The book is short, but this works in its favour and is quite a nice story to read in one afternoon as I did.

Books My Mother Gave Me: Don’t Knock The Corners Off (Caroline Glyn) Book Review

Published November 11, 2013 by ElisaChristy

Don’t Knock The Corners Off was published in 1963 by the fifteen year old Caroline Glyn. The book is about school, but as Glyn was so young when she read it and probably still in school herself – it does not feel nostalgic in any way as school books can. She is not remembering her school days, merely experiencing them.

Though a lot of the basic aspects of the school system have changed since 1963, this book shows that the people who frequent the school at least seem to have remained pretty much the same.

“For months – years – I had looked forward gleefully to consigning to the flames all those stupid children who could never count their pocket money and never stopped quarreling over their marbles.”

The book charts Antonia Bird’s entire time at school, from when she first goes to primary school – aged ten as she’s been home schooled before that – all the way through to her going to art school in Paris. A lot of the more minute aspects of school are mentioned such as giving out fake love notes, and then making fun of people who believe they were genuine, or having best friends who you’re not entirely sure you actually like, but can’t seem to get any other friends so you just accept that you are their best friend. In school, of course, there are also teachers who hate you for apparently no reason, and blame everything on you, As shown by the character Miss Lovely in the book.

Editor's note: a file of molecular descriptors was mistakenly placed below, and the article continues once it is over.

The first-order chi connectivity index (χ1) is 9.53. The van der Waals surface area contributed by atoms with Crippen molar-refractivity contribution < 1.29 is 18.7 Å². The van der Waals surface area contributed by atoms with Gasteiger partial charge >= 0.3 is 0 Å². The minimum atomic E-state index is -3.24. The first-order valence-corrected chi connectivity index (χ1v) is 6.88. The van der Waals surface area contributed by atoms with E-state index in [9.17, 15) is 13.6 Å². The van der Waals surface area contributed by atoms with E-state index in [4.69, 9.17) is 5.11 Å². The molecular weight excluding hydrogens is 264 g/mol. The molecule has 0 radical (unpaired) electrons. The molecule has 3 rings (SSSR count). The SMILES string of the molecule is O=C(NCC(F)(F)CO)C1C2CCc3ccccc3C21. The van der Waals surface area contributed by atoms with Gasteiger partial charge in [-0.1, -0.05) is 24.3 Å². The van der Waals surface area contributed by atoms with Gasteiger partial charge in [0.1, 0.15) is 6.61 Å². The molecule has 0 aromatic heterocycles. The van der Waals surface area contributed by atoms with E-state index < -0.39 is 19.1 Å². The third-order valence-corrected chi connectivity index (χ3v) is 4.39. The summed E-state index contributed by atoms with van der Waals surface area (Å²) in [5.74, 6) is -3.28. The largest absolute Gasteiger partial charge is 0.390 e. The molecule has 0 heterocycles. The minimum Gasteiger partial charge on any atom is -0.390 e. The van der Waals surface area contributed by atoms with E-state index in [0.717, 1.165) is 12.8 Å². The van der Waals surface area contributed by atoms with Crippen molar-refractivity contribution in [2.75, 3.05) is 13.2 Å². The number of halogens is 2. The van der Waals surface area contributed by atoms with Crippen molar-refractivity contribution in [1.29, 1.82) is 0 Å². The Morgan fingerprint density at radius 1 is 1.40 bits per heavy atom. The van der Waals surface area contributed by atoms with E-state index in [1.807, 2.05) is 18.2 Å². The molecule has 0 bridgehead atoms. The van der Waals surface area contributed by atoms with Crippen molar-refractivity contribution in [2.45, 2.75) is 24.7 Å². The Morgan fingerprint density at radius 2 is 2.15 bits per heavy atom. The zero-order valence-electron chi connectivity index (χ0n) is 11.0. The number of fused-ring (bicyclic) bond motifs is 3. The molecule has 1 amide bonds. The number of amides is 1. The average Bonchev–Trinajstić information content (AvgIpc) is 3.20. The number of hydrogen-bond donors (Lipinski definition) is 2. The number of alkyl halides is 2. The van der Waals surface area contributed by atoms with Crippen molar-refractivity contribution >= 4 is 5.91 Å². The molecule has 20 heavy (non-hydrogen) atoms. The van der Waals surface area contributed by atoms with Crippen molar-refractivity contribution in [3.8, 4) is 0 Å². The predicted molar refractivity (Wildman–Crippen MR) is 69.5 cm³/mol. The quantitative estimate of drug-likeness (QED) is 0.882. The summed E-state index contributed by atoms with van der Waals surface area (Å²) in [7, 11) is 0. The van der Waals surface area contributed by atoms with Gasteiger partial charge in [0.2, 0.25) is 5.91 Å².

“Then we had the nativity play. King, acting Mary, looked suitably saintly, and I saw a satisfied look come over Sir’s face. Then she forgot to look frightened when Tatley appeared, and just looked mildly amused.”

The book was written in 1963 and there is one moment, where with the arrival of an Indian girl at school, the others take to bullying her and calling her racist names, but Antonia – the narrator – stands up for her when it is revealed she can’t get changed for P.E. as it’s against her religion. Antonia tells the class – who are trying to make her change – that there is nothing different about the girl, she just believes in a different religion than the rest of them and they should respect that.